The nature of Elvis Presley will be explored in the world premiere of a play that presents a down-to-earth portrayal of Elvis' past and challenges audiences to reconsider their opinions about his origins.
"Tupelo: to Elvis and the town he left behind," will open at 8 p.m. today at the ArtsCenter in Carrboro. It is the inaugural event of UNC's 15th annual Southern Writers in Performance Series. It will play again tomorrow and also 15-18 November.
The play deals with two fictional boys, one black and one white, who, as friends, went to see a free concert Elvis gave for his hometown of Tupelo in 1956. Paul Ferguson, professor of performance studies at UNC and the play's director, described the town of Tupelo, Miss., as "a highly segregated place with a lot of racial tension and socioeconomic disparity," which enjoyed a rare sense of unity at the concert.
"Because (Elvis') music was so deeply influenced by African-American blues artists and jazz singers, he appealed to that community," Ferguson said."
The concert was a time when an African-American kid and a white kid could go to the same concert, as friends, without any kind of societal barriers between them."
Ferguson said after seeing the concert, the boys were deeply moved and found something they wanted to embrace: an undivided Tupelo. The play's theme of illuminating the past runs parallel to a motive of Ferguson's to dispel a rumor about The King.
"There was a persistent kind of myth that Elvis might have been a racist; in fact he was the opposite," Ferguson said. "The play offered me a chance to continue the debunking of that myth."
The belief that Elvis was racist is based on claims that he made a bigoted remark during a radio show moderated by Edward R. Murrow.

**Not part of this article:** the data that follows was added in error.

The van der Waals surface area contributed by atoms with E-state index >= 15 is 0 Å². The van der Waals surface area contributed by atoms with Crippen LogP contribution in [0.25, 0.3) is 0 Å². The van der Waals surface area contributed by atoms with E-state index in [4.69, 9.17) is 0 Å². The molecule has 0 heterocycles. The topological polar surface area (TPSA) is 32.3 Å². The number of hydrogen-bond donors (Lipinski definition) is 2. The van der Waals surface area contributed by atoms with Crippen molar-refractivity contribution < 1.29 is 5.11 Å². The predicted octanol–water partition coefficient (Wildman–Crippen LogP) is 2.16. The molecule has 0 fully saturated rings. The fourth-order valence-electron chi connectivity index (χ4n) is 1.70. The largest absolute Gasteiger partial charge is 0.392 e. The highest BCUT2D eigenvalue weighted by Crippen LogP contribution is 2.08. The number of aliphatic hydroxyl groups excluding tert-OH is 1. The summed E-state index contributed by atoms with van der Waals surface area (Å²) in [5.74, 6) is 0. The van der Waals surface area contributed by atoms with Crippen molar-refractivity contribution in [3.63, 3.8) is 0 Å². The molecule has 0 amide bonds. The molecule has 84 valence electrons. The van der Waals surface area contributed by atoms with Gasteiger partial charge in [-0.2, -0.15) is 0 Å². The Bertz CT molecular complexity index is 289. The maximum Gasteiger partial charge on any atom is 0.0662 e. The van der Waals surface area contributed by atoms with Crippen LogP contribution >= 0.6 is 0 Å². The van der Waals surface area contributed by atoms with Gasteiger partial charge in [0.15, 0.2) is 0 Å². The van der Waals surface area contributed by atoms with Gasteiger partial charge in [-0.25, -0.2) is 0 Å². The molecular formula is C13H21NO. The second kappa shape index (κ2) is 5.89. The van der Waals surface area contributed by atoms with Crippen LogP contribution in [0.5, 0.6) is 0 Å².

"In reality, (Elvis) was never on the radio show and never said that. Even Edward R. Murrow said that it was completely untrue," Ferguson said. "If anything, Elvis is the only artist who is giving African-Americans the due credit for his works."
LaMark Wright, who plays one of the lead roles in the play, said he was at first unsure about assuming the role of a black man in the context of Elvis' supposed racism.
"I had always heard the story about 'Yeah Elvis is racist and all this and all that,' and that's the notion I had gathered," Wright said. "I had preconceived notions of who and what Elvis was. (Tupelo) spoke volumes to me about what I had to personally let go of or re-evaluate."
Andrea Powell, an actress in the play, said performing in "Tupelo" gave her a new picture of the famed singer.
"One thing that I really love about this play is that it approaches the story of Elvis from a completely different perspective," she said.
"(People) think Graceland, 'Viva Las Vegas' sequined guy, but this play focuses on what really made him different in terms of changing music forever."